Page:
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Why Melbourne should consider hosting the 2026 Commonwealth Games

(Photo by Al Bello/Getty Images)
Roar Guru
19th January, 2022

This week it has been reported that the Commonwealth Games could be returning to Melbourne in 2026, two decades after the city last hosted the event to much fanfare and triumph.

It comes after 50 cities, including Sydney, Adelaide and Perth, expressed little or no interest in hosting the event, which Birmingham was due to host then, only for their Games to be brought forward to later this year after Durban were stripped of the hosting rights in 2017.

Adelaide and Perth had previously expressed their interest, which would’ve seen their respective flagship sporting venues, the Adelaide Oval and Optus Stadium, be utilised as the main stadium for the opening and closing ceremonies, and the athletics events.

The Harbour City, which famously hosted the Summer Olympics in 2000 to worldwide acclaim, showed no interest, while Brisbane is focusing all its energy on hosting the 2032 Olympics, having won the hosting rights to the world’s biggest sporting event last July.

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It therefore leaves Melbourne as the most logical and likely choice to host the Commonwealth Games, which it previously did in 2006, and the Commonwealth Games Federation will be desperately banking on them for another successful edition in four years’ time.

If selected, it would go a long way towards closing a chapter in the city’s recent dark history, which included over 100 consecutive days in lockdown in 2020, as well as assuming the unwanted mantle of being the world’s longest locked-down city during the COVID-19 pandemic.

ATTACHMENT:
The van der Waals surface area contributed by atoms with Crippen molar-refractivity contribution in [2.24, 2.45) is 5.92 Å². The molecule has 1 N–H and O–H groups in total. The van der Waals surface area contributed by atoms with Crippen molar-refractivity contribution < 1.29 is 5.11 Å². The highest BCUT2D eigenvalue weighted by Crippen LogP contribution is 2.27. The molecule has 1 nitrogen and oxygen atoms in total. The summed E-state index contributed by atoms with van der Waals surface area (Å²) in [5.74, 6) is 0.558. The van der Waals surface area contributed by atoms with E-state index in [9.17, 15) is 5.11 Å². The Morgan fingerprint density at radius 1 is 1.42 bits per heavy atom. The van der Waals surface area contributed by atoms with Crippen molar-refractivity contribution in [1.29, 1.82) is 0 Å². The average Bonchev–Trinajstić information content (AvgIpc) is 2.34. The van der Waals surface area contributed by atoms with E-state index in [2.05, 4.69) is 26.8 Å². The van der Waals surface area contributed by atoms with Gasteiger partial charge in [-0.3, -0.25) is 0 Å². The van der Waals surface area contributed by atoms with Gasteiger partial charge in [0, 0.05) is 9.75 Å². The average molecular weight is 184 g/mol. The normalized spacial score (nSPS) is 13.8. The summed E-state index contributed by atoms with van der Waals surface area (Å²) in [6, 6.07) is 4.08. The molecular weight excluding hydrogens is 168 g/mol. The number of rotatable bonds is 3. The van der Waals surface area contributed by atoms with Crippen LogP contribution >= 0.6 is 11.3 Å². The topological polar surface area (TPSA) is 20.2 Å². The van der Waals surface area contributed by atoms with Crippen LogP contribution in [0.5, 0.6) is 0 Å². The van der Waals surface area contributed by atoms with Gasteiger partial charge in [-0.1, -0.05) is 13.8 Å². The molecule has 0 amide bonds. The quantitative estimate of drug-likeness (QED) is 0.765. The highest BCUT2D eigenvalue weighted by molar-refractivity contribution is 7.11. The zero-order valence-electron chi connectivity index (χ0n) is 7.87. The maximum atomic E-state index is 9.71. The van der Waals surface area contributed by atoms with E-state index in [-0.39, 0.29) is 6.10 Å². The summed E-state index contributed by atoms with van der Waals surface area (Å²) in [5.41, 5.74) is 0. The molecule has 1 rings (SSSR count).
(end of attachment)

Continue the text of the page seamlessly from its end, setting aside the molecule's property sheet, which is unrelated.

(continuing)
During this period, the AFL grand final – which is normally held at the MCG – was shifted interstate twice, first to the Gabba in Brisbane in 2020 and then to Optus Stadium in Perth last year, while the Melbourne Cup in the former year was held behind closed doors.

Bailey Smith of the Bulldogs gets away from Christian Salem

(Photo by Gary Day/AFL Photos via Getty Images)

The Australian Formula One Grand Prix was called off at the death in 2020, while there was no event held last year due to Australia’s ongoing strict border rules, which mandated a fortnight in quarantine for unvaccinated visitors.

State-based teams in rugby league (Melbourne Storm in 2020), the AFL (Richmond in 2020 and Melbourne last year) and netball (Melbourne Vixens in 2020) all managed to win titles in their respective competitions despite spending some time away from Victoria.

In the Melbourne Demons’ case, they still managed to play the majority of their home games in Victoria, though had two home games shifted to Sydney, including the Queen’s Birthday clash against Collingwood, before winning the AFL grand final in Perth.

The prolonged lockdowns in 2020 and 2021 saw Melburnians sentenced to their homes for a cumulative total of 262 days (nearly eight-and-a-half months), and resulted in major economical and financial damage to Australia’s second most populous city.


Potentially hosting the 2026 Commonwealth Games would reinforce its status as the sporting capital of the world and provide a massive economic boost as the Victorian capital continues its rebuild and recovery from the wreckage caused by COVID-19.


(Photo by Michael Willson/AFL Photos via Getty Images)

Further, it would give the city the perfect opportunity to show the world just how far it has come from the long and dark days of lockdown when it was starved of its lifestyle and its residents were forbidden by law to step foot outside their homes unless it was absolutely essential.

“There is always a hunger for having big major events in our state because they underpin jobs,” the state’s premier Daniel Andrews said.

CEO of the Committee for Melbourne, Martine Letts, chimed in by saying: “We’ve got some extraordinary facilities, and I don’t just mean on the sporting side but also everything else that Melbourne has to offer – events, arts and culture – all the things that we’re well known for, that we’re desperate to revive in a post-COVID situation”.

Further, it would also be the perfect way to mark the 20th anniversary of when the city last hosted the Games, which remains the biggest event it has ever hosted, eclipsing the 1956 Summer Olympics.